5.7x28mm ammo

The PSA 5.7 Rock Pistol has a black alloy 23 5.7x28mm round magazine. This magazine is designed to feed the 5.7x28mm cartridge and has been highly reliable, with minimal feeding. At the time of this blog post, no lower-count magazines were for states that limit magazine capacity. Also, PSA mentions on its website, “the 20-round Ruger 5.7 magazine is not a fit”.

The magazine is easy to load and unload but did not work with my Uplula speed loader.

PSA 5.7 Rock magazine


The PSA 5.7 Rock Pistol has both a Trigger and striker safety.

PSA ROCK 5.7 Trigger

The trigger safety, similar to Glock pistols, is a small lever in the middle of the trigger itself. In its resting state, this lever protrudes slightly, preventing the trigger from moving rearward and thus inhibiting the firearm from discharging. For the pistol to fire, the trigger safety must be deliberately depressed, allowing the trigger to move freely.

This mechanism ensures the firearm will not accidentally discharge if it’s dropped or bumped. By requiring direct, intentional pressure on the trigger safety, Glock provides an additional layer of protection against unintended discharges, enhancing the overall safety of the firearm in various scenarios.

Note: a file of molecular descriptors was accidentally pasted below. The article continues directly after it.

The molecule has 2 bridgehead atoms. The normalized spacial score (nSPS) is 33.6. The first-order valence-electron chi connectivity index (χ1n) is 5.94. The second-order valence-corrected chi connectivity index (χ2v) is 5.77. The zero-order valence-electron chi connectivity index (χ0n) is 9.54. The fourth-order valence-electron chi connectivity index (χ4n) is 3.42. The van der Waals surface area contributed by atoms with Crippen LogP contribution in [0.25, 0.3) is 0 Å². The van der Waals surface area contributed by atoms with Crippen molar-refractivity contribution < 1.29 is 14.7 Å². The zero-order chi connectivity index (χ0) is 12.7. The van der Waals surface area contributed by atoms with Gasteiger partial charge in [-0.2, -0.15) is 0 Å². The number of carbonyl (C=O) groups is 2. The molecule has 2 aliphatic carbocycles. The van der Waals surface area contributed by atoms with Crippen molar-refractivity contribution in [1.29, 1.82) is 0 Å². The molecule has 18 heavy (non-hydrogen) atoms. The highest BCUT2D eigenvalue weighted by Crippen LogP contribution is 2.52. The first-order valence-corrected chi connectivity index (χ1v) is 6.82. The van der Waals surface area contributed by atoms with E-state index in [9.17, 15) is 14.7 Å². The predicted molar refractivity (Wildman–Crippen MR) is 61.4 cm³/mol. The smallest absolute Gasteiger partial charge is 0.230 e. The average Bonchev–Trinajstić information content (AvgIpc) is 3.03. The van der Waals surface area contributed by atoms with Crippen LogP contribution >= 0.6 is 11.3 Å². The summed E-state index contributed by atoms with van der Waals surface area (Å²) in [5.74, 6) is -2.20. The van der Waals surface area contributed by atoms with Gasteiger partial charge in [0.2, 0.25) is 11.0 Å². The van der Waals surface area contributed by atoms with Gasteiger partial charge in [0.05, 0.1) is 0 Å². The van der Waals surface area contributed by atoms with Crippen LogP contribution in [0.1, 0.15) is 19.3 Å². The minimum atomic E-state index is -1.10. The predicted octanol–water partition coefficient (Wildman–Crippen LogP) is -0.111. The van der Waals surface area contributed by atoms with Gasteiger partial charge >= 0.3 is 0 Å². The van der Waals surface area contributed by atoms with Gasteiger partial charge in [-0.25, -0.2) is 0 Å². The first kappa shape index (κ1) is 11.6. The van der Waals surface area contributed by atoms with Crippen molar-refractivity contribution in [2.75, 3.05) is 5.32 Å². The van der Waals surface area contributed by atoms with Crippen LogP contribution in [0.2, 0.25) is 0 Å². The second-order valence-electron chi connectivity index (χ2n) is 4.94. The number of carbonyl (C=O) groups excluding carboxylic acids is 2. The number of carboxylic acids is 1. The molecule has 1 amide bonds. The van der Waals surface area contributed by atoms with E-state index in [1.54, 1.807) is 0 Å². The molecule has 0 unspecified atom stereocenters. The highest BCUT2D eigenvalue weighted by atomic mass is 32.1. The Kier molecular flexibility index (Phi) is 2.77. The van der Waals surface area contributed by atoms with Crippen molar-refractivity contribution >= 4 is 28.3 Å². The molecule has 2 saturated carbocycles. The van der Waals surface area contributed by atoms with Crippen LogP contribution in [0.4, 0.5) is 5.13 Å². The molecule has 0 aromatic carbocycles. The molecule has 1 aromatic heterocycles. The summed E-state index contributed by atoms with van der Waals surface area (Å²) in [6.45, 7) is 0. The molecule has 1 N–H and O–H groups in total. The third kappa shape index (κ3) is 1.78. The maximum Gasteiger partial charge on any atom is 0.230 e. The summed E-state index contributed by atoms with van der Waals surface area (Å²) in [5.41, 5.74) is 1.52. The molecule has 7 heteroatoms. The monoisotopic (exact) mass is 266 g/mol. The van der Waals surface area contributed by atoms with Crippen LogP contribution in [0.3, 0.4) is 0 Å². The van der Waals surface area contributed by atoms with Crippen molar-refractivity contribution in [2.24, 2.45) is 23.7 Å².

The striker safety acts as a barrier against accidental discharges. It prevents the striker, which is the component that ignites the primer of a cartridge, from moving forward unless the trigger is deliberately pulled. Without this safety mechanism, there’s a risk that if the pistol were dropped or subjected to a significant jolt, the striker might inadvertently travel forward and cause an unintentional discharge.


For those of you who have read some of my other handgun reviews, you know how I feel about “all black iron sights.” I’m not a fan. The 5.7 Rock comes with different configurations of sights, but the barrel and slide I bought on sale came with all-black sights. That being said, the slide is designed to work with Glock™ compatible sights, which opens almost endless possibilities. I’ll cover the route I went and why below.